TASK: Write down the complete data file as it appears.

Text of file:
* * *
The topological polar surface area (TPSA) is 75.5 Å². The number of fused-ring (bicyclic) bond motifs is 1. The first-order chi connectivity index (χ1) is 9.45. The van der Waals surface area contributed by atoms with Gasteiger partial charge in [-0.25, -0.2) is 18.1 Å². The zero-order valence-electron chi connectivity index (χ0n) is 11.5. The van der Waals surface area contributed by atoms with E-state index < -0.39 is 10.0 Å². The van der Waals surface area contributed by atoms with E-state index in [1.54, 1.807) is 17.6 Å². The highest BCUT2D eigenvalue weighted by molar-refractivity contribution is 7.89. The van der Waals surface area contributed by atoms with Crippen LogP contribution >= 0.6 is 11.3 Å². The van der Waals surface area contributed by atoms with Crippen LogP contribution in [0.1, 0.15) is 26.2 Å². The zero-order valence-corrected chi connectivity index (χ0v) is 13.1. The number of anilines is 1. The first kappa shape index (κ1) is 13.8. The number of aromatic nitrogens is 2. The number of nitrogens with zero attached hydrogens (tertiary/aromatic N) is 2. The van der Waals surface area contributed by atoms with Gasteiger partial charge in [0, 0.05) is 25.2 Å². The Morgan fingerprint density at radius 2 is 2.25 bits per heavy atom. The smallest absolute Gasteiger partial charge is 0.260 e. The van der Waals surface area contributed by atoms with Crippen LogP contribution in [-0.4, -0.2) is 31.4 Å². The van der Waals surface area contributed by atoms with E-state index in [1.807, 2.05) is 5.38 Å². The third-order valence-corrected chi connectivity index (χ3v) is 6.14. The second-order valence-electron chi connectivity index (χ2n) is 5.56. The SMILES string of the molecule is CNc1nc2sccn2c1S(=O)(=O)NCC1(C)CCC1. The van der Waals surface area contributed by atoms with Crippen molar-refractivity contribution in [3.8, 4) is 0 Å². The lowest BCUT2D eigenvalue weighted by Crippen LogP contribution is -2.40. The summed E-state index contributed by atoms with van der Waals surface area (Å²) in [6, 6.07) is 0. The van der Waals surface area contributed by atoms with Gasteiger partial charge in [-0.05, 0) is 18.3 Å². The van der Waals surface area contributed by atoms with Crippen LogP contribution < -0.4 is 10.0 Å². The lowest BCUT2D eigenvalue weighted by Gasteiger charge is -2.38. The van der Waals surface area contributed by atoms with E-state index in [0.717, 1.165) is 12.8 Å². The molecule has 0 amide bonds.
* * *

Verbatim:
The topological polar surface area (TPSA) is 75.5 Å². The number of fused-ring (bicyclic) bond motifs is 1. The first-order chi connectivity index (χ1) is 9.45. The van der Waals surface area contributed by atoms with Gasteiger partial charge in [-0.25, -0.2) is 18.1 Å². The zero-order valence-electron chi connectivity index (χ0n) is 11.5. The van der Waals surface area contributed by atoms with E-state index < -0.39 is 10.0 Å². The van der Waals surface area contributed by atoms with E-state index in [1.54, 1.807) is 17.6 Å². The highest BCUT2D eigenvalue weighted by molar-refractivity contribution is 7.89. The van der Waals surface area contributed by atoms with Crippen LogP contribution >= 0.6 is 11.3 Å². The van der Waals surface area contributed by atoms with Crippen LogP contribution in [0.1, 0.15) is 26.2 Å². The zero-order valence-corrected chi connectivity index (χ0v) is 13.1. The number of anilines is 1. The first kappa shape index (κ1) is 13.8. The number of aromatic nitrogens is 2. The number of nitrogens with zero attached hydrogens (tertiary/aromatic N) is 2. The van der Waals surface area contributed by atoms with Gasteiger partial charge in [0, 0.05) is 25.2 Å². The Morgan fingerprint density at radius 2 is 2.25 bits per heavy atom. The smallest absolute Gasteiger partial charge is 0.260 e. The van der Waals surface area contributed by atoms with Crippen LogP contribution in [-0.4, -0.2) is 31.4 Å². The van der Waals surface area contributed by atoms with E-state index in [1.807, 2.05) is 5.38 Å². The third-order valence-corrected chi connectivity index (χ3v) is 6.14. The second-order valence-electron chi connectivity index (χ2n) is 5.56. The SMILES string of the molecule is CNc1nc2sccn2c1S(=O)(=O)NCC1(C)CCC1. The van der Waals surface area contributed by atoms with Crippen molar-refractivity contribution in [3.8, 4) is 0 Å². The lowest BCUT2D eigenvalue weighted by Crippen LogP contribution is -2.40. The summed E-state index contributed by atoms with van der Waals surface area (Å²) in [6, 6.07) is 0. The van der Waals surface area contributed by atoms with Gasteiger partial charge in [-0.05, 0) is 18.3 Å². The van der Waals surface area contributed by atoms with Crippen LogP contribution < -0.4 is 10.0 Å². The lowest BCUT2D eigenvalue weighted by Gasteiger charge is -2.38. The van der Waals surface area contributed by atoms with E-state index in [0.717, 1.165) is 12.8 Å². The molecule has 0 amide bonds.